An Exciting Encounter
For our journey south we chose to travel through Leinster. I had some thought that we might call on an uncle of mine who farmed a holding near the town of Athy. From there we could travel west through Tipperary to Limerick where we would take the steamer to Kilrush.
It was pleasing to see so much agriculture taking place as we travelled through Meath and on into County Kildare. Cattle feeding upon the rich sward of gentle hills, grain turning from green to gold as it rippled in gentle breezes. My heart was lifted by such sights but briefly, for I knew that this abundance was destined for export to England and not for the bellies of Irish children.
My father and brothers had talked at length about the morality of this trade. Sarah, my father's second wife, had been adamant that food grown in Ireland should remain in Ireland to feed the masses, an opinion in which Georgina concurred. I held my peace, leaving it to the other men to explain that the feminine instinct for compassion, whilst honourable, was missplaced.
“How,” my father asked, “Would the masses pay for the food produced at great expense of labour by the farmer?”
“With the money earned by supplying their labour to the farmer, surely.”
“But that is not sufficient to sustain them for a full year. And they have their potato patch.”
“What if the blight strikes again?”
“Then they will once more have to fall back upon the generosity of the government.”
At this I could no longer hold my peace. “Generosity is not a word I would use, Father. If you could see what I face every day in County Clare you would not use it either.”
“I don't know, boy. The government taxes us enough. And now they are saying that the more successful parts of Ireland should pay a bigger share of the cost of relief in the poorer parts. I know many men, good neighbours of mine, who are angry about that and threaten to refuse payment.”
“And, if farm produce is not sold to England, where will the farmers find the money to pay those increased taxes?” was Robert's unanswerable contribution to the debate.
The potato patches we observed now appeared healthy. There were even some where it was obvious that the owner had already begun harvesting.
“I hope they are careful to retain a good supply for the winter.”
I reacted to Georgina's comment by suggesting that, after the experience of the past three years, no-one would be so foolish as to use up his family's supply in a fit of indulgence, though, in truth, I suspected that many would indeed do just that. Or sell a part of the crop to raise the cash to redeem those of their meagre possessions still in the hands of some pawn broker.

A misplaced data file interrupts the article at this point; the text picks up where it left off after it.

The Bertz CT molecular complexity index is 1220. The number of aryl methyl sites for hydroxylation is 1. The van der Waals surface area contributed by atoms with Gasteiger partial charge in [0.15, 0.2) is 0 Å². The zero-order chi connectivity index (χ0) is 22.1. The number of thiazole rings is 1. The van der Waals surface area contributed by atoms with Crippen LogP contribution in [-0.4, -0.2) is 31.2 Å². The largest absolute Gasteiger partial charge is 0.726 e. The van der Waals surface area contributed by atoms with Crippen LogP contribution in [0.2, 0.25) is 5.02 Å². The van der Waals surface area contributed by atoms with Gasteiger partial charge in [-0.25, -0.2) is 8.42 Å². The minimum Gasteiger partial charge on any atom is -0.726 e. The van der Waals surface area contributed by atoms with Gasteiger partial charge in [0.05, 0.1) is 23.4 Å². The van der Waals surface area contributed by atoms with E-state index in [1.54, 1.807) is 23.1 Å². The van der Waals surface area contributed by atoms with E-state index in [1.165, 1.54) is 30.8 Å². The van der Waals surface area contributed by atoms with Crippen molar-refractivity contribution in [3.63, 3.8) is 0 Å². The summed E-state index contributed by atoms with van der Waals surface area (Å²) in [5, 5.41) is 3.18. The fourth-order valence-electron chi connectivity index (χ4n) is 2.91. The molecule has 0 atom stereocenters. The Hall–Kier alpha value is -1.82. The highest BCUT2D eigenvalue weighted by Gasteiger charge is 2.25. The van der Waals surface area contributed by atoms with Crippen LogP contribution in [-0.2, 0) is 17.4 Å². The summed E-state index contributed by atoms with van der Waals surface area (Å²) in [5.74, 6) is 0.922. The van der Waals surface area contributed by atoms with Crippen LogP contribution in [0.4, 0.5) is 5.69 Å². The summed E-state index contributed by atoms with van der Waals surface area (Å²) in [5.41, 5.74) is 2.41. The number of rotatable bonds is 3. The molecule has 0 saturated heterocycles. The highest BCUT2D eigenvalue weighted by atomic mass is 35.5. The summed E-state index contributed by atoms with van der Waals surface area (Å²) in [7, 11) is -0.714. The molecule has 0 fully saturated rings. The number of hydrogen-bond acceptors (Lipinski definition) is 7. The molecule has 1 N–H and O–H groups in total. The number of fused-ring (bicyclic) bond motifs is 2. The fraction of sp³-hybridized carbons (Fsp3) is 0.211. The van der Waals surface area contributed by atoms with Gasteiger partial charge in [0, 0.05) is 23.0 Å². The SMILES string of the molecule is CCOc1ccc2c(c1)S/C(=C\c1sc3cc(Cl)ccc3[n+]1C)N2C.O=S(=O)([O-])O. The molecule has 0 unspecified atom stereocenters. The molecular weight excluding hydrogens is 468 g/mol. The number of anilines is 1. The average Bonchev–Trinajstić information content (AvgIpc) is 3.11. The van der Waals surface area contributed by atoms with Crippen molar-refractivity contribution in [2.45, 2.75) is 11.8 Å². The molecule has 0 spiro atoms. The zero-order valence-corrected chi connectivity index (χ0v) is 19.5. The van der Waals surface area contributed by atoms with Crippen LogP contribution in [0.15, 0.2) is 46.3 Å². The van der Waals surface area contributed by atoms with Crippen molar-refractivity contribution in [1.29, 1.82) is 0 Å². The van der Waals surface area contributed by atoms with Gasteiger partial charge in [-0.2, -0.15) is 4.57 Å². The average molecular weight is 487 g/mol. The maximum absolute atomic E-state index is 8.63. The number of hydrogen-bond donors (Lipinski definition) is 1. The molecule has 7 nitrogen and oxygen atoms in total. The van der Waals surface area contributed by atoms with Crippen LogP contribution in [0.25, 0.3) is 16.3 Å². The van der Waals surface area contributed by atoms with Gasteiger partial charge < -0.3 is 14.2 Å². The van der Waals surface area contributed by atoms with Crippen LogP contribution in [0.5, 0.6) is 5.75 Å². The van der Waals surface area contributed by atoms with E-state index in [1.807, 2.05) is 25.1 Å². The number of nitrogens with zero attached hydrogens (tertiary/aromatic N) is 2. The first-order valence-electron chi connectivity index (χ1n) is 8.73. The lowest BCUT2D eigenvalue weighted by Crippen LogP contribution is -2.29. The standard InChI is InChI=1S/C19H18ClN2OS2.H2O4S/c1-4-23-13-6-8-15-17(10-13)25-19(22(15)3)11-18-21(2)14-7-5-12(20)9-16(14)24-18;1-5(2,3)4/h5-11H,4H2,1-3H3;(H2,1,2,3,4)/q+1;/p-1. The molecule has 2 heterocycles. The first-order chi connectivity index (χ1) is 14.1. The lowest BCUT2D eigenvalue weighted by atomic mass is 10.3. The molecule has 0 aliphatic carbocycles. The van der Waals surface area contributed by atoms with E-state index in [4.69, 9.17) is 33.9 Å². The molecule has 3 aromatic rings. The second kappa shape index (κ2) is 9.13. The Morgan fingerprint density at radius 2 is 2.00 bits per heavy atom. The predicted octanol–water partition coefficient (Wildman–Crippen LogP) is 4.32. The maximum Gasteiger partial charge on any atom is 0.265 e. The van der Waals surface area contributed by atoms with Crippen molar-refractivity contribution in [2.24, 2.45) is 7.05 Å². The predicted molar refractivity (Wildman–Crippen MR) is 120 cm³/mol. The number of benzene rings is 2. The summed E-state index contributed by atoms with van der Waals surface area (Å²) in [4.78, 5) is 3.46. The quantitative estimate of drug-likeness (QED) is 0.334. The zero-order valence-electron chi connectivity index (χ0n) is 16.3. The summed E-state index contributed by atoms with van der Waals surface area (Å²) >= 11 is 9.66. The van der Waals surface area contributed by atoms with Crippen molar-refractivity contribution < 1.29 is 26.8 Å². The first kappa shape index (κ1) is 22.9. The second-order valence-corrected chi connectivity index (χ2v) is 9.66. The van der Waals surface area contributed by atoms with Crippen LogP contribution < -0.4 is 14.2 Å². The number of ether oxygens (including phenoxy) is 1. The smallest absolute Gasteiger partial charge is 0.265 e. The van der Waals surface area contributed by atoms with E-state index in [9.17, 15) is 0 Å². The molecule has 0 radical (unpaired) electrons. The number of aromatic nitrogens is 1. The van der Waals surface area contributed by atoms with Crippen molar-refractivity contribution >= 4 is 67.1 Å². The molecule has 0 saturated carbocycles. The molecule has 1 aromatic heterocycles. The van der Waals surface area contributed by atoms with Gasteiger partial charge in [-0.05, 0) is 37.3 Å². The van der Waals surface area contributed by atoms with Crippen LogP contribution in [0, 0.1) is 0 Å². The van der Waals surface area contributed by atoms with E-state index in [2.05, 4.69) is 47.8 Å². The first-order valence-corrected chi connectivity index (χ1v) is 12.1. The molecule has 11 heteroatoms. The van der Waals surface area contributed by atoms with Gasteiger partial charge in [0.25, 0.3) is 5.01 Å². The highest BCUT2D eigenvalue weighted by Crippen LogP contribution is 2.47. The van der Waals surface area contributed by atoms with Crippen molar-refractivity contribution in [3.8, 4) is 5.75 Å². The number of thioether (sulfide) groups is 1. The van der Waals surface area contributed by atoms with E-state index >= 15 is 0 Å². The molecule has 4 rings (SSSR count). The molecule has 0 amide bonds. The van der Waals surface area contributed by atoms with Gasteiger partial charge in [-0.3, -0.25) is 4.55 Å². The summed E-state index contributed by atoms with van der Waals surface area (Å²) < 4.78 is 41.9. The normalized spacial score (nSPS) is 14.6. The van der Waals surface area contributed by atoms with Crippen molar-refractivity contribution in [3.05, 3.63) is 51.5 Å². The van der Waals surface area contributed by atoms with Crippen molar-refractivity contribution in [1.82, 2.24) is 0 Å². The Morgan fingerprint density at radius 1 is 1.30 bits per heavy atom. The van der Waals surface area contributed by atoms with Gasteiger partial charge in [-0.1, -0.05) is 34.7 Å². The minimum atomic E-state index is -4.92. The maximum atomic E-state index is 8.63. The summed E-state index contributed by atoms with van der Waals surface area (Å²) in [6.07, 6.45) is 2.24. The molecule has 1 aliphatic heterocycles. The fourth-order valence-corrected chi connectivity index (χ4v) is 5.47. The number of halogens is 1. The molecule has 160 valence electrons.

As we passed somewhere near Kildare town we encountered what I at first took to be one of the roads constructed as part of the public works programme of the previous year. As we drew near I realised that this was no ordinary road. Upon a road bed of crushed rocks were laid crosswise baulks of timber. Affixed to these thick short planks were a pair of continuous steel rails. I pointed these out to Arty, explaining that it was the new railway that Mr Dargan had constructed with the intention to link Dublin with Cork and Limerick using carriages drawn by steam locomotives. Arty was excited at the prospect of witnessing such a machine and begged us wait for its appearance. We had no way of knowing when or even if the machine might manifest itself, but agreed to halt our progress and partake of refreshments.
We had completed our repast, the horses taken their fill from the greenery at the edge of the road. I took the reins in my hand, Arty protesting, begging us wait a little longer, when Georgina put her fingers to her lips. “Hush. Listen!”
Thus alerted we all became aware of a humming being emitted, or so it seemed, by the rails. The sound rapidly grew in volume, accompanied by repeated small explosions.
“Look!” Arty pointed down the line of rails to where a column of smoke appeared on the horizon. Soon we were able to see, beneath the smoke, the engine from which it belched. Our horses skittered and shook their heads, emitting snorts from their nostrils, a sure sign that they were disturbed by this strange apparition. I permitted them to turn away from the rails and they calmed down. From our new position we watched as the monster thundered past us drawing carts bearing timber which I supposed had been collected from the port at Limerick. This was a surprise to me since although I knew that the line was due to reach Limerick that summer I had not realised that it had already done so and been put to use so quickly.
With the locomotive and its train of timber retreating towards Dublin we each expressed our pleasure at the sight of such a marvelous invention. Arty insisted that, upon completion of his studies, he would take up the profession of Engineer. I once more turned the horses towards our destination.
Throughout our journeying I wished I had time to visit the Houses and Guardian committees in the towns through which we passed. I wanted to see to what extent other districts experienced the same problems I encountered daily in Kilrush. I was also eager to ascertain whether eviction was practiced to such a wide extent. I realised however that this would be unfair to my companions, for what would Georgina and our two children occupy themselves with whilst I indulged my curio...